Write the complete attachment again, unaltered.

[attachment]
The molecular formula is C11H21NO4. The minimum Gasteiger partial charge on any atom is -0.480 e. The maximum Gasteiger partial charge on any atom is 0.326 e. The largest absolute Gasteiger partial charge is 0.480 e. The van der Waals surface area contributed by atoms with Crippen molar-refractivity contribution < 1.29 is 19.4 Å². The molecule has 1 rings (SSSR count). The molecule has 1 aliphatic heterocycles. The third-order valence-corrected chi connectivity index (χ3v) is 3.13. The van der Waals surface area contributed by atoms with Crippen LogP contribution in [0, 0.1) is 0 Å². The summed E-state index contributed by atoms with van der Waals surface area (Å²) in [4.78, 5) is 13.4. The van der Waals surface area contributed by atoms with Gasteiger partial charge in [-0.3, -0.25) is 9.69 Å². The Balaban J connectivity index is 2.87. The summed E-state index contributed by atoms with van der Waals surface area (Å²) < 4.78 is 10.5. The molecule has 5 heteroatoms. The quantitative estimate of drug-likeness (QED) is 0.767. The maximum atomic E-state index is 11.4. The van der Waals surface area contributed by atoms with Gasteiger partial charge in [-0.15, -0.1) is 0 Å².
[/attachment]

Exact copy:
The molecular formula is C11H21NO4. The minimum Gasteiger partial charge on any atom is -0.480 e. The maximum Gasteiger partial charge on any atom is 0.326 e. The largest absolute Gasteiger partial charge is 0.480 e. The van der Waals surface area contributed by atoms with Crippen molar-refractivity contribution < 1.29 is 19.4 Å². The molecule has 1 rings (SSSR count). The molecule has 1 aliphatic heterocycles. The third-order valence-corrected chi connectivity index (χ3v) is 3.13. The van der Waals surface area contributed by atoms with Crippen LogP contribution in [0, 0.1) is 0 Å². The summed E-state index contributed by atoms with van der Waals surface area (Å²) in [4.78, 5) is 13.4. The van der Waals surface area contributed by atoms with Gasteiger partial charge in [-0.3, -0.25) is 9.69 Å². The Balaban J connectivity index is 2.87. The summed E-state index contributed by atoms with van der Waals surface area (Å²) < 4.78 is 10.5. The molecule has 5 heteroatoms. The quantitative estimate of drug-likeness (QED) is 0.767. The maximum atomic E-state index is 11.4. The van der Waals surface area contributed by atoms with Gasteiger partial charge in [-0.15, -0.1) is 0 Å².